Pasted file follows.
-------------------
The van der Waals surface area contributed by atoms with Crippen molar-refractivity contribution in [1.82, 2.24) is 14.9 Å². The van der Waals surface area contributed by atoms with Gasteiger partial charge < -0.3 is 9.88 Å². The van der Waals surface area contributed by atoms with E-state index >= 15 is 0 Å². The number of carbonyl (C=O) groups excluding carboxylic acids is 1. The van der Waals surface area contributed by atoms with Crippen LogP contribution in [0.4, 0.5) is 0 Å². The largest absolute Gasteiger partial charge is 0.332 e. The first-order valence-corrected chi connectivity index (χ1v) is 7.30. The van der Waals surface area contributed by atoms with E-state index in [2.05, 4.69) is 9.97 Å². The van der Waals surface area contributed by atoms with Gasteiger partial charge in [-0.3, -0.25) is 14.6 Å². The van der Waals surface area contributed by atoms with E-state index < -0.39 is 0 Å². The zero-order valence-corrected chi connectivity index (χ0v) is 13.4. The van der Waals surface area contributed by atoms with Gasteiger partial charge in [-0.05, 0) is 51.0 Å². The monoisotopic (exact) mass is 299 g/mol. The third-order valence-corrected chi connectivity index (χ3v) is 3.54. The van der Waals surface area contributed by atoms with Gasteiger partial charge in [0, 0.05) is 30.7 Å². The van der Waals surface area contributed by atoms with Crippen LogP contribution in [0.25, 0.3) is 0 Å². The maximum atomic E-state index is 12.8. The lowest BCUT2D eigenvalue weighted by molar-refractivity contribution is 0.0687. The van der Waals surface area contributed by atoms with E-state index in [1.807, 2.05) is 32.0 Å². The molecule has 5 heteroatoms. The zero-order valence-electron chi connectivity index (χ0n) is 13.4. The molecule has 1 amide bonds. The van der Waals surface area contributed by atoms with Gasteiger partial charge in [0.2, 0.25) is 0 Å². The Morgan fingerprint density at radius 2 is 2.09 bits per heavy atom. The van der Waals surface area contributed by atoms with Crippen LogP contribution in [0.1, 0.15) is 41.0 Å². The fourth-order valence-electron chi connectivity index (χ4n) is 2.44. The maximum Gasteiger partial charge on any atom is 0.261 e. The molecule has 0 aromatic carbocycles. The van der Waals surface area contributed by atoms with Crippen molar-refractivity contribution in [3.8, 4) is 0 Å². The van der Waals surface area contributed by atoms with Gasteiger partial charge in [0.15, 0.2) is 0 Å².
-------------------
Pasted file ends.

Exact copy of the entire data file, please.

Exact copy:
The van der Waals surface area contributed by atoms with Crippen molar-refractivity contribution in [1.82, 2.24) is 14.9 Å². The van der Waals surface area contributed by atoms with Gasteiger partial charge < -0.3 is 9.88 Å². The van der Waals surface area contributed by atoms with E-state index >= 15 is 0 Å². The number of carbonyl (C=O) groups excluding carboxylic acids is 1. The van der Waals surface area contributed by atoms with Crippen LogP contribution in [0.4, 0.5) is 0 Å². The largest absolute Gasteiger partial charge is 0.332 e. The first-order valence-corrected chi connectivity index (χ1v) is 7.30. The van der Waals surface area contributed by atoms with E-state index in [2.05, 4.69) is 9.97 Å². The van der Waals surface area contributed by atoms with Gasteiger partial charge in [-0.3, -0.25) is 14.6 Å². The van der Waals surface area contributed by atoms with E-state index < -0.39 is 0 Å². The zero-order valence-corrected chi connectivity index (χ0v) is 13.4. The van der Waals surface area contributed by atoms with Gasteiger partial charge in [-0.05, 0) is 51.0 Å². The monoisotopic (exact) mass is 299 g/mol. The third-order valence-corrected chi connectivity index (χ3v) is 3.54. The van der Waals surface area contributed by atoms with Gasteiger partial charge in [0, 0.05) is 30.7 Å². The van der Waals surface area contributed by atoms with Crippen LogP contribution in [0.25, 0.3) is 0 Å². The maximum atomic E-state index is 12.8. The lowest BCUT2D eigenvalue weighted by molar-refractivity contribution is 0.0687. The van der Waals surface area contributed by atoms with E-state index in [1.807, 2.05) is 32.0 Å². The molecule has 5 heteroatoms. The zero-order valence-electron chi connectivity index (χ0n) is 13.4. The molecule has 1 amide bonds. The van der Waals surface area contributed by atoms with Gasteiger partial charge in [0.2, 0.25) is 0 Å². The Morgan fingerprint density at radius 2 is 2.09 bits per heavy atom. The van der Waals surface area contributed by atoms with Crippen LogP contribution in [0.1, 0.15) is 41.0 Å². The fourth-order valence-electron chi connectivity index (χ4n) is 2.44. The maximum Gasteiger partial charge on any atom is 0.261 e. The molecule has 0 aromatic carbocycles. The van der Waals surface area contributed by atoms with Crippen molar-refractivity contribution in [3.8, 4) is 0 Å². The van der Waals surface area contributed by atoms with Gasteiger partial charge in [0.15, 0.2) is 0 Å².